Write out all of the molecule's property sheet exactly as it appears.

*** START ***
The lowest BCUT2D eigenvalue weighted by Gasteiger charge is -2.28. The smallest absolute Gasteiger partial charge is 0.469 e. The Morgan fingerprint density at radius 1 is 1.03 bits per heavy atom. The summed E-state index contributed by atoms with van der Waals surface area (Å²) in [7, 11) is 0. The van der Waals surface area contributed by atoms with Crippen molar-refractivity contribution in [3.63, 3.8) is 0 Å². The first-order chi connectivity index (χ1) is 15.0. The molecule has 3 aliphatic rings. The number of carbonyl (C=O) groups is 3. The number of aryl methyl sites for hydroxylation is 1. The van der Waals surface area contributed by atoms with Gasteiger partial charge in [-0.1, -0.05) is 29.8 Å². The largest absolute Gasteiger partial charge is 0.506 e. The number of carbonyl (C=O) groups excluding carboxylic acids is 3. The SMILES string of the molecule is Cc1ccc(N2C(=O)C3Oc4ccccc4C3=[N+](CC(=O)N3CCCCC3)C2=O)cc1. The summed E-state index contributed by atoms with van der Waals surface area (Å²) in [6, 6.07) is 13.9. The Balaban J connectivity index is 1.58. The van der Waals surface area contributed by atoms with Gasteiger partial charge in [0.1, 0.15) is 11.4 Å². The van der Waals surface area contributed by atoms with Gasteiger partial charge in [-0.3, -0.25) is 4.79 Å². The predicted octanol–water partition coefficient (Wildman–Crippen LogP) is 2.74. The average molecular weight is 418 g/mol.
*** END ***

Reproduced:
The lowest BCUT2D eigenvalue weighted by Gasteiger charge is -2.28. The smallest absolute Gasteiger partial charge is 0.469 e. The Morgan fingerprint density at radius 1 is 1.03 bits per heavy atom. The summed E-state index contributed by atoms with van der Waals surface area (Å²) in [7, 11) is 0. The van der Waals surface area contributed by atoms with Crippen molar-refractivity contribution in [3.63, 3.8) is 0 Å². The first-order chi connectivity index (χ1) is 15.0. The molecule has 3 aliphatic rings. The number of carbonyl (C=O) groups is 3. The number of aryl methyl sites for hydroxylation is 1. The van der Waals surface area contributed by atoms with Gasteiger partial charge in [-0.1, -0.05) is 29.8 Å². The largest absolute Gasteiger partial charge is 0.506 e. The number of carbonyl (C=O) groups excluding carboxylic acids is 3. The SMILES string of the molecule is Cc1ccc(N2C(=O)C3Oc4ccccc4C3=[N+](CC(=O)N3CCCCC3)C2=O)cc1. The summed E-state index contributed by atoms with van der Waals surface area (Å²) in [6, 6.07) is 13.9. The Balaban J connectivity index is 1.58. The van der Waals surface area contributed by atoms with Gasteiger partial charge in [0.1, 0.15) is 11.4 Å². The van der Waals surface area contributed by atoms with Gasteiger partial charge in [-0.3, -0.25) is 4.79 Å². The predicted octanol–water partition coefficient (Wildman–Crippen LogP) is 2.74. The average molecular weight is 418 g/mol.